It’s hard to be what you can’t see, especially when most recruiting advertisements feature men. I asked an agency specializing in driver recruitment advertising why that is. They stated that many fleets don’t request advertising geared toward females because the cost per hire increases for women. However, it’s important to assess the total value of a hire over an extended time.

According to Ellen Voie, President and CEO of Women in Trucking, women tend to stay with fleets longer, engage in less risky behavior, and value team collaboration and goals. Considering the whole picture, the return on investment of hiring a safe, goal-oriented, team player that prefers to stay with the same carrier for as long as possible should be very high.

Closing the Pay Gap
On average, women earned 28% less than men in the United States in 2017 according to the Pew Research Center. While the gap is closing overall, trucking represents a great avenue for closing the disparity even quicker. With most trucking compensation plans using per mile rates, productivity rules. Additionally, transportation wages are increasing, with driver pay up about 12% year over year. Trucking provides a fantastic avenue for women to earn equal wages in an industry with increasing compensation trends.

Women as Entrepreneurs
The US is home to 11.6 million women-owned businesses worth $1.7 trillion in revenue and employment for 9 million people. Women-owned businesses are growing at five times the national average. However, more than 50% of female business starts are in the health and human services sector. Logistics has been identified as a high-growth, high-wage industry where women aren’t aggressively starting businesses. In a market desperate for additional trucks, independent contractors and owner-operators hold the flex capacity shippers need. Many of today’s largest US fleets started with a single truck. Women as independent contractors provides a new avenue for entrepreneurs with high market demand already established.

Changing Lifestyles
Women historically haven’t entered the industry in large volumes because trucking hasn’t always supported raising a family or being a care provider. Equipment also hasn’t been designed with women in mind. Those things are changing. Shippers are redistributing networks to create more daily runs. Carriers are working to provide nightly or weekly home time to their drivers. Equipment manufacturers also are modifying truck designs to be more inclusive for all driver types and builds. Automatic trucks also have become prevalent in the industry.

More women also are looking for second careers. As Boomers continue to enter retirement, they average just $15,000 in savings. They also are living longer on retirement benefits as costs continue to rise. Retirement benefits are typically lower for women as they often earn less during their careers. According to an article published in The Atlantic, Social Security replaces only 40% of an earner’s income when they retire, when 70% is required to live comfortably. With more fleets offering no-cost or low-cost CDL training programs, trucking provides an easy-access alternative career for women. Hitting the open road and seeing every part of the United States while being paid seems like a retirement plan worth some consideration.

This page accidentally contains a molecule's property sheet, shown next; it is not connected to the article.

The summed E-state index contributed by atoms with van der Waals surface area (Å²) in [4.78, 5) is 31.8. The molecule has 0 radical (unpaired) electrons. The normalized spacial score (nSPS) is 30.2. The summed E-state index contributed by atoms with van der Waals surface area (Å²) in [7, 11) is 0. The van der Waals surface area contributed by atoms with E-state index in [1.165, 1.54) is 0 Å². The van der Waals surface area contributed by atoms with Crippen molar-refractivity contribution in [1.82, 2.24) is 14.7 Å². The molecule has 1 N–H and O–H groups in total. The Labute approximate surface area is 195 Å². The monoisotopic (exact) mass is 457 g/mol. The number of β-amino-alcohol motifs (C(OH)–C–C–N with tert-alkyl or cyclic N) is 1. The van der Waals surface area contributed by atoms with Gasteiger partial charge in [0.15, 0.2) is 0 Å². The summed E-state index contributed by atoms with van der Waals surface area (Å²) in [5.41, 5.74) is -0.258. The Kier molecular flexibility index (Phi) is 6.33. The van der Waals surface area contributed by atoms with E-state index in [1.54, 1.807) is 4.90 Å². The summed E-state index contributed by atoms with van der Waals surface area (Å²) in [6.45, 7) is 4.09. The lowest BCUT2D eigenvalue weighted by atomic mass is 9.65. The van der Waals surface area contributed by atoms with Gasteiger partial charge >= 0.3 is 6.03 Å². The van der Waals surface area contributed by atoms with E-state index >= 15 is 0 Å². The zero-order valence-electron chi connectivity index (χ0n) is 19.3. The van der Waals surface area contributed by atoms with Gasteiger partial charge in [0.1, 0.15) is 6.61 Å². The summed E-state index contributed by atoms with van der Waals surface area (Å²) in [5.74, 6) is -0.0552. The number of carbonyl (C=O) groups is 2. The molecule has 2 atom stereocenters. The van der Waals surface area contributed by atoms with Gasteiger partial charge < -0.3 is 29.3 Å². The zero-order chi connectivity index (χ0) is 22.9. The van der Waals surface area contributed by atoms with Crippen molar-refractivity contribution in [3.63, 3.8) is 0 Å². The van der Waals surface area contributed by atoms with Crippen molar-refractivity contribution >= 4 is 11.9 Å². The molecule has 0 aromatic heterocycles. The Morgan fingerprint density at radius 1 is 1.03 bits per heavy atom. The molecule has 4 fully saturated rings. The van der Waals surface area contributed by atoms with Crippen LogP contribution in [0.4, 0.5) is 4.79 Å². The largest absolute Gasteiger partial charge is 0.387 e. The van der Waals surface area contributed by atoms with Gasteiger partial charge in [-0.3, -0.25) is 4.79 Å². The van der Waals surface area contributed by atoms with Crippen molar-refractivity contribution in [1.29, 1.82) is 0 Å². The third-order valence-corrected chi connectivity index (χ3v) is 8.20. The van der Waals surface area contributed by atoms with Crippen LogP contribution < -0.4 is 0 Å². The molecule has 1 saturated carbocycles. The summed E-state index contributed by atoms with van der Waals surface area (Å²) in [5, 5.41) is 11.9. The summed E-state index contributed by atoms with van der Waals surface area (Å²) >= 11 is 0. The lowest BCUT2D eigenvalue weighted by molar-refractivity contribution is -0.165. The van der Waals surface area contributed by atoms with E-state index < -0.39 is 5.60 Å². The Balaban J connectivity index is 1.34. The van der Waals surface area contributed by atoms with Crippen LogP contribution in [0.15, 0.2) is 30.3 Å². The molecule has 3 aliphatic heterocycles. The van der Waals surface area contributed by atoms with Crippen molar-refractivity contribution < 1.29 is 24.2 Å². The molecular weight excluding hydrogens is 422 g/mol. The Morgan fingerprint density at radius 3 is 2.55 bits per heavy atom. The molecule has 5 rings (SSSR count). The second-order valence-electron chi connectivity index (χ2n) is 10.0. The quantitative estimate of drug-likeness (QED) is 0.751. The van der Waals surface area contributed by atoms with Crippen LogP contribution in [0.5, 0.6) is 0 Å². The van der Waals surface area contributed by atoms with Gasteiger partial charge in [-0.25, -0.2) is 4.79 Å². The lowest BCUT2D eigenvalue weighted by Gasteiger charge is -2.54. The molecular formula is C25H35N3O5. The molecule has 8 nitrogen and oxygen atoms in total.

Breaking Down Barriers
Technology providers like FreightRover also help lessen the barriers preventing more women from joining the industry. FreightRover’s CarrierHQ pay-as-you-go insurance program offers upfront capital cost savings of more than 80%. Paired with per gallon fuel savings, low factoring rates, and business formation in under 48 hours, launching a fleet has become much quicker and more efficient. FreightRover’s partnership with Urgent Care Travel also offers reduced-cost medical access for drivers and their families at multiple locations throughout the US. Women can better care for themselves and their families while still being on the road.

Trucking needs more women. They represent one of the most viable solutions to truly address the capacity crunch. And, women need trucking. Equal pay, entrepreneurial opportunities, and a different career for evolving lives – trucking supports efforts to create better equality for women. When I attend the next transportation conference, I hope to hear a lot more mentions of “she,” “her,” and “women” when it comes to drivers and other careers in transportation.

Transportation and logistics have historically been male-dominated industries. However, to capitalize on rapid technology advancements and tackle a historically high driver shortage, companies are looking to attract more women into supply chain management. As we spotlight women in logistics this week, we sat down with Jenyce Houg of Houg Logistics and Transportation to learn about her story, how the industry is changing, and why women are so important to the future of transportation.

Jenyce Houg

What got you into logistics?

I think most people don’t just choose a career in logistics and supply chain. I was a high school junior. My father owned an air freight company in Colorado and would fly freight out to the Western Slope. He said, “Why don’t you come work for me and my partner doing billing, filing railroad paperwork, and learn the ropes.” We did a lot of intermodal rail business back then. My friends jetted off to universities and I had already worked two years making pretty good money, so I decided to stay in Colorado and get my degree locally.